The European Union hit Google with a record 4.34 billion euro ($5 billion) fine on Wednesday, and ordered the search giant to stop using its popular Android mobile operating system to block rivals.
The U.S. tech company has said it will appeal the penalty, which is nearly double the previous record of 2.4 billion euros – which Google was ordered to pay last year after its online shopping search service was deemed to be unfair to competitors.
EU officials have been investigating Google contracts that require manufacturers of Android phones to take Google’s search and browser apps and other Google services when they want to license the Play app store, which officials say is a “must-have” for new phones.
The latest fine represents just over two weeks of revenue for Google parent Alphabet Inc, bring the running total of Google fines to about €6.7 billion. While it would scarcely dent the company’s cash reserves of $102.9 billion, it could add to trade tensions between Brussels and Washington, according to Reuters.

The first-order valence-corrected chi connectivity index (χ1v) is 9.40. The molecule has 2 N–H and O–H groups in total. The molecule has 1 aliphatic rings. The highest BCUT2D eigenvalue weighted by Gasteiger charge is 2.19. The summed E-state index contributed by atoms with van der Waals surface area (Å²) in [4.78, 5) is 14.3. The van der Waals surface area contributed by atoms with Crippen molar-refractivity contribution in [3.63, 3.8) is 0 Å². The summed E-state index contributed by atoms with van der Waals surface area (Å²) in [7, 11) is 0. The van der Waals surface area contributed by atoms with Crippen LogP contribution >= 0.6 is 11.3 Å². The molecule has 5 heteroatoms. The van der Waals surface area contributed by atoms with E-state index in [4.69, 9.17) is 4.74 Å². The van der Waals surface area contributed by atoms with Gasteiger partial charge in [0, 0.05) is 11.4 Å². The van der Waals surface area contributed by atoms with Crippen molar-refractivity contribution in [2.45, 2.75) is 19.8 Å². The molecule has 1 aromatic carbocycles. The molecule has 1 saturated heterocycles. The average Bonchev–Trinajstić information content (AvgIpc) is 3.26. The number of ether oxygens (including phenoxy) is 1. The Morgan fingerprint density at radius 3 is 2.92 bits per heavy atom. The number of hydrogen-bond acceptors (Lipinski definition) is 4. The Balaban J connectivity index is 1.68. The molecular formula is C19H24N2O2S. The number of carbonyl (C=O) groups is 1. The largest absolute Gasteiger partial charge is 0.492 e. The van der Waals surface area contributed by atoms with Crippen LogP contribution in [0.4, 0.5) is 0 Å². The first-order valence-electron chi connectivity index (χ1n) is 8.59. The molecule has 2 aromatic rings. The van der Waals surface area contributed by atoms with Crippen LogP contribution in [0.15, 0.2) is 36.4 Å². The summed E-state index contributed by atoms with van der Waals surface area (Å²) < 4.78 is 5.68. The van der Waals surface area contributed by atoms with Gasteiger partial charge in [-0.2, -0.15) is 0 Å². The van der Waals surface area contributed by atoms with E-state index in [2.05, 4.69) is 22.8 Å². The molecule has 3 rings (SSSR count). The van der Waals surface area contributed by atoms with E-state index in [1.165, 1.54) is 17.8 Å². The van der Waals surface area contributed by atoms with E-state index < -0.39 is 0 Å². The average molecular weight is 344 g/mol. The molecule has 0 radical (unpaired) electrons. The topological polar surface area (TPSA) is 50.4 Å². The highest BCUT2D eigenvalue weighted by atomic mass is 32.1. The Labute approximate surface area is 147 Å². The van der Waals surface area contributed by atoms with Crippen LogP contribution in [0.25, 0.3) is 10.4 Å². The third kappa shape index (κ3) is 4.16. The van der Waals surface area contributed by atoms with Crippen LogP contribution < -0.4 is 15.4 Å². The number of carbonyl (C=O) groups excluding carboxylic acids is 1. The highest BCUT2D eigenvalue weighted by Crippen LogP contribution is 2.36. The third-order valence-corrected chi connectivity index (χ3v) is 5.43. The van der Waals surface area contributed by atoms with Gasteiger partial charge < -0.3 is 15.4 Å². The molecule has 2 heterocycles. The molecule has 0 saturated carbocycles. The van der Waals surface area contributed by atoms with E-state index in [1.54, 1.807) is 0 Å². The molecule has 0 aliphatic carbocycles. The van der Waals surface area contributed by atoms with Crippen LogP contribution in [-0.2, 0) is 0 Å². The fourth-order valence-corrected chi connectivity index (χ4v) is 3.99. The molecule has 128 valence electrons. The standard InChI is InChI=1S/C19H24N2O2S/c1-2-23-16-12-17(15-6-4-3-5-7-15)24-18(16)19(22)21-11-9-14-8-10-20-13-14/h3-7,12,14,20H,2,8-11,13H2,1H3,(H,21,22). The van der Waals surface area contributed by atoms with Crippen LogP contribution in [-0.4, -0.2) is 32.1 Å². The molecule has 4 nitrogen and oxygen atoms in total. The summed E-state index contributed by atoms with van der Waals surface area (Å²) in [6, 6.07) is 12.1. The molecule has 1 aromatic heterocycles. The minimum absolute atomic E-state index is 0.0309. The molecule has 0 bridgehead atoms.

European Commission President Jean-Claude Juncker is due to meet U.S. President Donald Trump at the White House next Wednesday in an effort to avert Trump’s threatened new tariffs on cars made in the European Union as the president looks to reduce the U.S. trade deficit.
Alphabet, which is scheduled to report financial results on Monday, said it would set aside money to pay the fine which would cut its second-quarter profit by about $5 billion, according to Reuters. Wall Street analysts were expecting $6.8 billion in quarterly profit on average before the fine.
Alphabet shares closed flat on Wednesday after technology analysts said the EU order would do little damage to the company’s long-term prospects.